Mirna’s on a mission

Mirna’s on a mission

After stepping into leadership at a young age, local partner Mirna Paulo is now a leader in a significant women’s movement

Thank you!

Our Lent appeal this year focused on the urgent need to encourage a new generation of leaders, particularly in the Chaco regions of Argentina and Paraguay. Thanks to your generous giving, we can support growing leaders, people like Mirna Paulo.

Mirna is a young woman from the Wichí people in northern Argentina and her grandfather was one of the earlier indigenous evangelists of the local Anglican Church. Growing up in a Christian family, Mirna learned to read in her own language by reading the hymns as the older people sang. She explains, “As I listened to the preaching and biblical teachings, I realised the greatness of God and his love for all his creation.”

Throughout her life, Mirna met people in mission connected to SAMS and CMS who supported leaders in the indigenous churches. She comments, “I always liked those teams of people who work daily to spread and defend the gospel. I never thought it was possible to be part of these organisations, though I thought of forming a team to support people who felt the call of the Lord to dedicate their lives to the gospel of Christ.”

Overcoming challenges

As Mirna grew older there were challenges to navigate – family health difficulties, and an increasing awareness of disagreements in the church or people’s lives not matching their words. Yet Mirna notes, “There were also brothers who, despite everything, sought consensus and above all worshipped the Lord in their daily lives and in evangelistic ministries.”

As a result of pressure in family life, Mirna became ill herself, and was bedbound for over a year. She describes spiritual struggles, but also “in those times there was a lot of learning, my faith was strengthened in meditation and prayer. I had many visions that helped me keep my hope in God.” Eventually Mirna experienced a process of healing after reading and responding to the Bible story of Jesus healing a young girl.

After being confirmed, Mirna was part of a group brought together by a youth leader to learn about God’s teaching, to pray and to have space to share their thoughts. They also had music groups for teenagers, and young adults began to organise youth meetings and evangelistic campaigns.

At school, Mirna had classmates of European descent as well as those from indigenous groups. While there were culture clashes and misunderstandings, this gave Mirna the opportunity to encounter different cultural contexts and activities. And she sought to show God’s love to her classmates regardless of their cultural background.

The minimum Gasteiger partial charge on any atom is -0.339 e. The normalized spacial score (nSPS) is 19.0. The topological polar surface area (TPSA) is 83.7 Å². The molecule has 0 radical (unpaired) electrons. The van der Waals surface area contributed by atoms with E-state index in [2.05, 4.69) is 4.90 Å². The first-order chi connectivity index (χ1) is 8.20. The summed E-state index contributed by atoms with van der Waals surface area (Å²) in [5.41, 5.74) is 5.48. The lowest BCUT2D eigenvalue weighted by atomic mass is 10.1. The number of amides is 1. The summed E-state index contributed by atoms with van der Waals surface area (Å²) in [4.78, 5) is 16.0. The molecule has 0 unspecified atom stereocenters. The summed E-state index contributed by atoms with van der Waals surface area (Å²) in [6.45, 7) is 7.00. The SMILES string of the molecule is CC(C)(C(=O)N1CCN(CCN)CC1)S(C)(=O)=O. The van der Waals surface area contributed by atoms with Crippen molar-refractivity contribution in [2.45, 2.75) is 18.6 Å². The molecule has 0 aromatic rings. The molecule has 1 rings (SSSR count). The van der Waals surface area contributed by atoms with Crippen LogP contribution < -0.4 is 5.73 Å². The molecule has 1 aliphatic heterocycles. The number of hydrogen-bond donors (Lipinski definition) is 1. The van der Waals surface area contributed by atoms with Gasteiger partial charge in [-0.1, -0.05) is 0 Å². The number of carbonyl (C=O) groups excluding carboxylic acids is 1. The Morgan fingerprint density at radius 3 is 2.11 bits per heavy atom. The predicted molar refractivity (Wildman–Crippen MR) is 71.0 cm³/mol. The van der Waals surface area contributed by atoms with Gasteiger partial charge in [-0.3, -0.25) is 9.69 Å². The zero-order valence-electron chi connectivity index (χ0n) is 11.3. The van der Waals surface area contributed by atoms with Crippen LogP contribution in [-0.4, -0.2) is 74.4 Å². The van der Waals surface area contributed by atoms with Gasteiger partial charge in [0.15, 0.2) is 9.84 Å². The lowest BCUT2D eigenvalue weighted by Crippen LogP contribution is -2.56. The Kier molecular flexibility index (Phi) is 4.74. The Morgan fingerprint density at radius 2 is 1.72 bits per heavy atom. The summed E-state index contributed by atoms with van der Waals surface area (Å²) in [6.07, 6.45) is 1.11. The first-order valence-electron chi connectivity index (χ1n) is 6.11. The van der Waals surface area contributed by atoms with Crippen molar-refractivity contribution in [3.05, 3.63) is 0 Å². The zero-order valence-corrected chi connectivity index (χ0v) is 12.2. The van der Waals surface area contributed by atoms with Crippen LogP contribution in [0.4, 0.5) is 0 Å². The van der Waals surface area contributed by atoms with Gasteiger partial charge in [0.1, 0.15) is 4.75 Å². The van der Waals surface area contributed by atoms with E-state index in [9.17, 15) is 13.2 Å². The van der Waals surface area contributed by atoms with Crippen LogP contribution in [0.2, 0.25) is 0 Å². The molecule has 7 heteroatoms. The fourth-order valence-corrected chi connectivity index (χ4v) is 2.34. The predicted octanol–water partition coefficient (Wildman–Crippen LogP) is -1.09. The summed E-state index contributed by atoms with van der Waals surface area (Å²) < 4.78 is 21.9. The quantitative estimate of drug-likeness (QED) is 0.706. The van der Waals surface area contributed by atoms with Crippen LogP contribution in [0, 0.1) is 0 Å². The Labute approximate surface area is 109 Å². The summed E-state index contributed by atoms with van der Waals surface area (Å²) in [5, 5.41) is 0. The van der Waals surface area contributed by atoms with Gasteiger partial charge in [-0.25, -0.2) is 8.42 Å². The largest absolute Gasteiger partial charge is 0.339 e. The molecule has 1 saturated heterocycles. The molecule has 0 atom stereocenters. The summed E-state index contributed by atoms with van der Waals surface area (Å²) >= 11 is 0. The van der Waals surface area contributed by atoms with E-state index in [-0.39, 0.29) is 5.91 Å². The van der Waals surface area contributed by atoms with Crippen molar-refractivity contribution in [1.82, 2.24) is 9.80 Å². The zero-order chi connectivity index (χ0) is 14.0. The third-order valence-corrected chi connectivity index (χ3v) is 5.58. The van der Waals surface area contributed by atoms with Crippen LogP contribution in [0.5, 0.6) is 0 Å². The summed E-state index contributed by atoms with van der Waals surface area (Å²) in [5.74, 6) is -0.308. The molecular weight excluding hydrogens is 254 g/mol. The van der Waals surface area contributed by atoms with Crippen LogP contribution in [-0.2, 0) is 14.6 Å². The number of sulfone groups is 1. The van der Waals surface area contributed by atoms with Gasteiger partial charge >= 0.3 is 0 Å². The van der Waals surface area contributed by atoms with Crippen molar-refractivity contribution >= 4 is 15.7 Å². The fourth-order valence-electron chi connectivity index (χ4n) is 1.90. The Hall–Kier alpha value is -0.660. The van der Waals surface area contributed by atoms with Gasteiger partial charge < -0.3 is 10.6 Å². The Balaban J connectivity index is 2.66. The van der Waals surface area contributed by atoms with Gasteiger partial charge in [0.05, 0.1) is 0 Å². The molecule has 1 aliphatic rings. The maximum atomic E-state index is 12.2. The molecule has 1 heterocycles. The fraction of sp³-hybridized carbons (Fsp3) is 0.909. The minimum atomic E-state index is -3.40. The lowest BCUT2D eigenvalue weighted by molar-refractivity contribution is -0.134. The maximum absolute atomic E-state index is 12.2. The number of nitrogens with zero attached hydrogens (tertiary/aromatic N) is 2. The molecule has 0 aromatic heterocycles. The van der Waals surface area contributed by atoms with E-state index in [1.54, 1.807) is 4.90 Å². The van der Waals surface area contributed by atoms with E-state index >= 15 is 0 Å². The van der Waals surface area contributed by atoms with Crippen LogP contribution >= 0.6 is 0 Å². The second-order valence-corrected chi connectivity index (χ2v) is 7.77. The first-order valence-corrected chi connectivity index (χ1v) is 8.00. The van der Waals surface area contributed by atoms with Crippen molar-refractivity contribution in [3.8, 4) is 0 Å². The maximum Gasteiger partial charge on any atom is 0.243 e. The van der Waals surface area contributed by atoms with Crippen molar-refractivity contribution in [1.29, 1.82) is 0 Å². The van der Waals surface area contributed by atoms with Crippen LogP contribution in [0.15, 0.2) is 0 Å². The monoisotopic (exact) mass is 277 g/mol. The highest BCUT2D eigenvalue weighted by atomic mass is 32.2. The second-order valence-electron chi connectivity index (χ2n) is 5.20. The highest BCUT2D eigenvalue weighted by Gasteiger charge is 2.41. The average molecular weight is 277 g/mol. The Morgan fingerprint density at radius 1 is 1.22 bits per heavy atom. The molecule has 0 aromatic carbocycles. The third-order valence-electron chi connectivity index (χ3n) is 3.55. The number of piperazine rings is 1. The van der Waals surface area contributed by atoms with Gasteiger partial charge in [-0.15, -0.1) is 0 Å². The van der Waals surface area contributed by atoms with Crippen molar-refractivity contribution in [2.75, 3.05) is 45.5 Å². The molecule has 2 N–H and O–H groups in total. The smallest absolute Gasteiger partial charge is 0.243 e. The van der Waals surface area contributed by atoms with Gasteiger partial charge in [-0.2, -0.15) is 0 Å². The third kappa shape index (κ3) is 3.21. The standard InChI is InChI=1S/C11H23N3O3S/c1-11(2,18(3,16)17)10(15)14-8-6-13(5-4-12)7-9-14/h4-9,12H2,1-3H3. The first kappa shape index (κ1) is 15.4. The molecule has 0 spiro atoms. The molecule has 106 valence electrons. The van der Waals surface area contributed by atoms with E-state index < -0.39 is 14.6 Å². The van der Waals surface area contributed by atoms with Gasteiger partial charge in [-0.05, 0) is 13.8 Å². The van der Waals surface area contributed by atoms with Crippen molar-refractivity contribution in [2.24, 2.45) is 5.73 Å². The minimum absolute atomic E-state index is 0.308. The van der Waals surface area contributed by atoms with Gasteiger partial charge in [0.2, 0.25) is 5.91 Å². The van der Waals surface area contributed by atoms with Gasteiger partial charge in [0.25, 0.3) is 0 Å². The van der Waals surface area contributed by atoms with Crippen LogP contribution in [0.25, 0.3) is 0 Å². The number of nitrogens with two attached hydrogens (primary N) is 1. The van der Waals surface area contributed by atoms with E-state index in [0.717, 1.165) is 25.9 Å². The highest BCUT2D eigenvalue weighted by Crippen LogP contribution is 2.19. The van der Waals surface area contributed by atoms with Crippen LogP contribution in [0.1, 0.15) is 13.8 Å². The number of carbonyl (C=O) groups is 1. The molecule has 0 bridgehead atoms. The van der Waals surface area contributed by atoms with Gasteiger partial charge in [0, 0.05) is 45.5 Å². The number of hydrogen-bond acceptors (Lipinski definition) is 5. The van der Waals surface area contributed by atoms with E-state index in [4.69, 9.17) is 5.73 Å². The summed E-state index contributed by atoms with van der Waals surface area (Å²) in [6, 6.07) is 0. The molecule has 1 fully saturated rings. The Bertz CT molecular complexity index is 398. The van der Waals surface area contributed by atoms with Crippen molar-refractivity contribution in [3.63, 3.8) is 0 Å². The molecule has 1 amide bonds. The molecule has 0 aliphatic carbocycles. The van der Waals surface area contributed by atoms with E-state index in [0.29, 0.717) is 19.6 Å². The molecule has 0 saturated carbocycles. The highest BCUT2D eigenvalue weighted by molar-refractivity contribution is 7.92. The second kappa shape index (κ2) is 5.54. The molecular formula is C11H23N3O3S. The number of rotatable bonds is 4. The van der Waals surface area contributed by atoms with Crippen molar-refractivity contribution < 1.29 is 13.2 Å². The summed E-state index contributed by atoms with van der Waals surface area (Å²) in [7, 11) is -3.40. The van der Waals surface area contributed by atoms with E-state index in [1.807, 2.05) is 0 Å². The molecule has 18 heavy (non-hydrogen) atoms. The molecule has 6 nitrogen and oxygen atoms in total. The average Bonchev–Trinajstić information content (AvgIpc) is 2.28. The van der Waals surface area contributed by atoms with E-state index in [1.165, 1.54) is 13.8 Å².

Leadership and learning

Mirna stepped into leadership from a young age, helping to prepare Bible studies from the age of 12. She was elected as youth president of the local church, helped organise events and discovered a passion for supporting women and young people. She also took on greater responsibilities within her family when her mother died.

After finishing high school, Mirna got a job as an indigenous teacher in the secondary school, allowing her to contribute to the family income. Then, despite pressure to stay within the Wichí community, she travelled to share about its realities and to learn. She worked with the ministry of culture and education in the capital of the province to support teachers in areas where there are indigenous communities.

Mirna always liked to listen to the older women in her community, “I consider them experienced in the path of faith. I learned a lot listening to women sharing.” Having represented women on the pastoral commission in her area, and been involved in other diocesan groups, Mirna joined an Anglican women’s committee. This group, supported by missionaries (including CMS mission partners Catherine Le Tissier and Shelley Stokes), began to think about a new way of working among women in the diocese. The result was AMARE (Anglican Women’s Group Renewed in the Spirit), affiliated with Mothers’ Union. Mirna is now one of the leaders of AMARE in the Diocese of Northern Argentina, and is working to connect with other groups in dioceses across South America.

Building bridges for the future

As a younger leader, an important element of Mirna’s ministry is to be a bridge between young people and older members of the community. These two groups can often misunderstand each other, and have very different perspectives on a range of questions.

Mirna is also working with other CMS local partners, mission partners and Latin America regional manager Paul Tester to develop longstanding ministry with indigenous groups for new generations. This is especially urgent through a period of transition in leadership, as mission partners prepare to hand on their roles and some older leaders in the indigenous communities have died. On being part of the CMS team, Mirna comments, “They are part of my family in Christ. I have great hope that this ministry will continue to grow with the indigenous peoples for Christ.”

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